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By Ben Penn
Labor Secretary Alexander Acosta is keeping a low profile in this first year in office, possibly because he has his eye on another job.
There is widespread discussion that Acosta, a former United States Attorney and law school dean, is biding his time for a spot on the federal bench.
The secretary’s cautious approach to policy issues is starting to rankle business advocates who want the department to speed up its dismantling of the Obama labor agenda. That includes rolling back an overtime rule that would have made some four million workers eligible for time-and-a-half pay, stepping up oversight of labor unions, and refocusing the Labor Department’s litigation and enforcement strategies.
Chatter of Acosta’s aspirations has followed him throughout a prominent legal career that also included a stint at the Justice Department’s civil rights office. Some have the secretary eyeing an appointment to the Eleventh Circuit Court of Appeals—which covers his native South Florida turf—as a pathway to the U.S. Supreme Court.
Business representatives now see these ambitions as possibly driving Acosta’s risk-averse approach to the DOL, even as several of his executive branch counterparts are moving to aggressively disrupt other agencies. A stalled Senate confirmation process for department leadership posts below Acosta has also contributed to the pace.
Whether the White House actually has Acosta on its radar to fill a potential Supreme Court or appellate vacancy is unclear. But Bloomberg Law interviews with those who know the secretary and a review of his public comments dating back to the 1990s demonstrate Acosta’s undeniable passion for the judicial system. What’s more, he is close friends with Leonard Leo, the Federalist Society vice president credited for orchestrating the selections of the last three Republican-appointed Supreme Court justices.
Acosta is “certainly somebody who has a lot of credentials that you would look for in appointing judges,” Ronald Cass, a past chair of two Federalist Society practice groups and former member of the American Bar Association committee that screens judicial appointments, told Bloomberg Law. “He’s got a broad academic background, a broad legal background, he’s somebody who is clearly bright and thoughtful.”
Leo declined interview requests for this article.
The labor secretary role doesn’t fit the traditional path to a spot on a federal bench, but Acosta checks off a number of boxes that would make him an attractive choice for Leo and the conservative legal movement at large. He’s a Latino Republican who just turned 49, meaning that he could be expected to hold the gavel for decades. He’s also already held three Senate-confirmed legal posts in the George W. Bush White House, seemingly avoiding any major scandals in the process.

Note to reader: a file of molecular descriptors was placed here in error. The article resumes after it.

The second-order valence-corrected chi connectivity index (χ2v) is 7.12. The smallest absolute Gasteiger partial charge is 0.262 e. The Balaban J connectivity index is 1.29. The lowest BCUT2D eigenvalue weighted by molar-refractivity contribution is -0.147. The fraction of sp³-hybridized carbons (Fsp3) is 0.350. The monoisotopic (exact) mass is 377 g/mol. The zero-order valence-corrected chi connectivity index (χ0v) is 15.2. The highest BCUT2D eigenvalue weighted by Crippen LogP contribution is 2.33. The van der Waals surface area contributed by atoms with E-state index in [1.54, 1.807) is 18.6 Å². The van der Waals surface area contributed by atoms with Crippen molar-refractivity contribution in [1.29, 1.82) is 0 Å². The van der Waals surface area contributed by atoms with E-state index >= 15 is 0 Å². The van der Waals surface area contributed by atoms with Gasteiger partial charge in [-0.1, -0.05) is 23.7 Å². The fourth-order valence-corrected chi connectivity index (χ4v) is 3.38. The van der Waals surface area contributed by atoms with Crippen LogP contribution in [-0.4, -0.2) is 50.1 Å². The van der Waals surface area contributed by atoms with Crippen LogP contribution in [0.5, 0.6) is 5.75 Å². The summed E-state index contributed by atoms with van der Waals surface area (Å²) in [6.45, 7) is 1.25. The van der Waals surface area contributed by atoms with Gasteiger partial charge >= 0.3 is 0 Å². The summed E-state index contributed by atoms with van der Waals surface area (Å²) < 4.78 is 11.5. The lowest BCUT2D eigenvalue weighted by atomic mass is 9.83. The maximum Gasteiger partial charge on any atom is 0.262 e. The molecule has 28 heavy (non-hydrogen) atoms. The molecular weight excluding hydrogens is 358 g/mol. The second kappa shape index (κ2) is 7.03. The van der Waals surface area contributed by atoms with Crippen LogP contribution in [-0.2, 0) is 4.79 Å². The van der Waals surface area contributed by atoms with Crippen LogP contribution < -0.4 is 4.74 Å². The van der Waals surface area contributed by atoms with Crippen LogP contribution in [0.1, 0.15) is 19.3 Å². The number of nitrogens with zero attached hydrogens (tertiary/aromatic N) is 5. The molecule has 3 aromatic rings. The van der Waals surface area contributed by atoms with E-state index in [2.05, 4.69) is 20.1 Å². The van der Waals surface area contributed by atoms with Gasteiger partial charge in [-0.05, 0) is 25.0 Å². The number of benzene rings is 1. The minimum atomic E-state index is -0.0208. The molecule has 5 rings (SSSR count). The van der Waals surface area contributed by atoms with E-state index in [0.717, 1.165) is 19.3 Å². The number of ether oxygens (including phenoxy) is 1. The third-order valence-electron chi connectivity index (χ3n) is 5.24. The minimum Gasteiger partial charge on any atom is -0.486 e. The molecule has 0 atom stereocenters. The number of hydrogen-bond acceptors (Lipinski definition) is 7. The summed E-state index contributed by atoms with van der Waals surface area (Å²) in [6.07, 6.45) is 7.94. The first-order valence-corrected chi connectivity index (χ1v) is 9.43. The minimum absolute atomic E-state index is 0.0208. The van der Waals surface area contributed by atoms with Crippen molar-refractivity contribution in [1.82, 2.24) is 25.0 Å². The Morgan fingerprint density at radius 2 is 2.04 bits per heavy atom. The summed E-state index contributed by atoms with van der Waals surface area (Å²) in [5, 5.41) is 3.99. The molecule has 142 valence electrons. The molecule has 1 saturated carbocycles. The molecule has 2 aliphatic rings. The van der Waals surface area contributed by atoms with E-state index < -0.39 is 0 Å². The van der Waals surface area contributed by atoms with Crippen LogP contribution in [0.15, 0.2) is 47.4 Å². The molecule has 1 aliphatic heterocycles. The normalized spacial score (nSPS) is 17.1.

“If I’m advising President Trump, I think Acosta is a really smart pick for a federal judgeship—now; not after the 2018 midterm election,” when Democrats may seize control of the Senate, Amanda Hollis-Brusky, a Pomona College professor of politics, told Bloomberg Law. Hollis-Brusky, who wrote a 2015 book on the influence of the Federalist Society’s conservative legal network, noted Acosta’s demographics, résumé, ties to Leo, and history of decisions that reflect some overtures to the left.
Acosta, who has generally shied away from media appearances and declined previous interview requests, declined to speak on the record for this story. The White House did not provide a comment.
A source close to Acosta told Bloomberg Law that the secretary has always welcomed the chance to take on tough government jobs and then let his future take care of itself. The source would not address whether the secretary is eyeing a possible judgeship.
Since he started on the job in April, numerous business and labor community sources and former DOL officials from the past two administrations have all—often unsolicited and with varying degrees of confidence—told Bloomberg Law they suspect that the secretary covets a judgeship. Many of these people believe Acosta is committed to his current job and acknowledge that he’s been hamstrung by not having a deputy secretary and other top assistants on board.
“I’ve got no personal knowledge, but it is certainly widely and commonly speculated that he would like to be on the bench some day,” Judy Conti, federal advocacy coordinator at the National Employment Law Project, told Bloomberg Law.
Several employer and worker representatives said they see the secretary’s reluctance to rapidly unwind an active Obama labor agenda as partially driven by a desire to avoid a controversy that could sink a future appointment. Others pointed to the secretary’s legalistic mind, independent of aspirations, as sparking his careful decisionmaking at the DOL.
The wheels on the expected Trump labor policy overhaul started to slow when the president’s first pick for labor secretary, fast food executive Andrew Puzder, withdrew his name from consideration under wavering support from Senate Republicans. Puzder, a harsh critic of the Obama administration, was poised to swiftly transition the department to a more corporate-friendly regime.
“In a lot of ways, Secretary Acosta is the anti-Puzder,” Paul DeCamp, a DOL official in the George W. Bush administration, told Bloomberg Law. “Whereas Puzder would’ve been essentially a bull in a China shop, Secretary Acosta has shown himself to be extremely careful, thoughtful, and cautious.”
“There’s nothing disingenuous about that, but he is clearly conducting himself like somebody who may find himself in the future before a Senate confirmation proceeding, whether that’s for a judgeship or some other type of proceeding,” added DeCamp, who now represents management at Epstein Becker Green in Washington.
The source close to Acosta said observers should focus on today, not tomorrow. The source, who spoke on condition of anonymity, added that the delays in confirming DOL personnel have also impeded operations.